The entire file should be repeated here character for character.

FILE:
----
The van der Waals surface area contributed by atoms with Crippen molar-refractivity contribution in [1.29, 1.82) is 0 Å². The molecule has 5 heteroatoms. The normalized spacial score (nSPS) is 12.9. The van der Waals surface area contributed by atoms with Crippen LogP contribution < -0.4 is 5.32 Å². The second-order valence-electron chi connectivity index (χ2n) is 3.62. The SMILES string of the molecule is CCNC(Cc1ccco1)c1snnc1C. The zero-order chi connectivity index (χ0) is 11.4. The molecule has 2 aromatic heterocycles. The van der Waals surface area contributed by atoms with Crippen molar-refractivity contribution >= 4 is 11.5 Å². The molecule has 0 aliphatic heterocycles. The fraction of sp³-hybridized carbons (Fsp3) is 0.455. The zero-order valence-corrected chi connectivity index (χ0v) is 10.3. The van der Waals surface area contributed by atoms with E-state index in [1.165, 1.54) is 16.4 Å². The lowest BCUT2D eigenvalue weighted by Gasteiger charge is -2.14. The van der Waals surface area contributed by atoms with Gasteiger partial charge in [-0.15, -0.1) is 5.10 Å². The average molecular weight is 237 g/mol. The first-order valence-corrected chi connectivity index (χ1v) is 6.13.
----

The van der Waals surface area contributed by atoms with Crippen molar-refractivity contribution in [1.29, 1.82) is 0 Å². The molecule has 5 heteroatoms. The normalized spacial score (nSPS) is 12.9. The van der Waals surface area contributed by atoms with Crippen LogP contribution < -0.4 is 5.32 Å². The second-order valence-electron chi connectivity index (χ2n) is 3.62. The SMILES string of the molecule is CCNC(Cc1ccco1)c1snnc1C. The zero-order chi connectivity index (χ0) is 11.4. The molecule has 2 aromatic heterocycles. The van der Waals surface area contributed by atoms with Crippen molar-refractivity contribution >= 4 is 11.5 Å². The molecule has 0 aliphatic heterocycles. The fraction of sp³-hybridized carbons (Fsp3) is 0.455. The zero-order valence-corrected chi connectivity index (χ0v) is 10.3. The van der Waals surface area contributed by atoms with E-state index in [1.165, 1.54) is 16.4 Å². The lowest BCUT2D eigenvalue weighted by Gasteiger charge is -2.14. The van der Waals surface area contributed by atoms with Gasteiger partial charge in [-0.15, -0.1) is 5.10 Å². The average molecular weight is 237 g/mol. The first-order valence-corrected chi connectivity index (χ1v) is 6.13.